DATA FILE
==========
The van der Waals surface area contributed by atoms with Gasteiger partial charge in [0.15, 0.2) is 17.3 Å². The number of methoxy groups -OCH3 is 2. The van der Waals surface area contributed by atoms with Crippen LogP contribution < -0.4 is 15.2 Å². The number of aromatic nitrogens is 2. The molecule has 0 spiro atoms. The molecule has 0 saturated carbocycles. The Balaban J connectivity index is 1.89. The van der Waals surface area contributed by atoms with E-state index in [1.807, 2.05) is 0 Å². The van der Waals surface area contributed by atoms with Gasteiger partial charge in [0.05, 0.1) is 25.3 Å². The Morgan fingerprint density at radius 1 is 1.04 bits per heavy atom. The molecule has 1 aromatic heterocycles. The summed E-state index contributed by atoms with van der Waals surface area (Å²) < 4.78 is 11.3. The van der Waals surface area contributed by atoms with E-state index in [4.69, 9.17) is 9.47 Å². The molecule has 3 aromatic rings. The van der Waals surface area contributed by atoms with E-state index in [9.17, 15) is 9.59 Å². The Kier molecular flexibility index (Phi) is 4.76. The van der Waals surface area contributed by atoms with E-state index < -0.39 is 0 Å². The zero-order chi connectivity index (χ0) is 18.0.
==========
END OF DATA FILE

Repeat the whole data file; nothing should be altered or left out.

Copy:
The van der Waals surface area contributed by atoms with Gasteiger partial charge in [0.15, 0.2) is 17.3 Å². The number of methoxy groups -OCH3 is 2. The van der Waals surface area contributed by atoms with Crippen LogP contribution < -0.4 is 15.2 Å². The number of aromatic nitrogens is 2. The molecule has 0 spiro atoms. The molecule has 0 saturated carbocycles. The Balaban J connectivity index is 1.89. The van der Waals surface area contributed by atoms with E-state index in [1.807, 2.05) is 0 Å². The van der Waals surface area contributed by atoms with Gasteiger partial charge in [0.05, 0.1) is 25.3 Å². The Morgan fingerprint density at radius 1 is 1.04 bits per heavy atom. The molecule has 1 aromatic heterocycles. The summed E-state index contributed by atoms with van der Waals surface area (Å²) < 4.78 is 11.3. The van der Waals surface area contributed by atoms with E-state index in [4.69, 9.17) is 9.47 Å². The molecule has 3 aromatic rings. The van der Waals surface area contributed by atoms with E-state index in [9.17, 15) is 9.59 Å². The Kier molecular flexibility index (Phi) is 4.76. The van der Waals surface area contributed by atoms with E-state index < -0.39 is 0 Å². The zero-order chi connectivity index (χ0) is 18.0.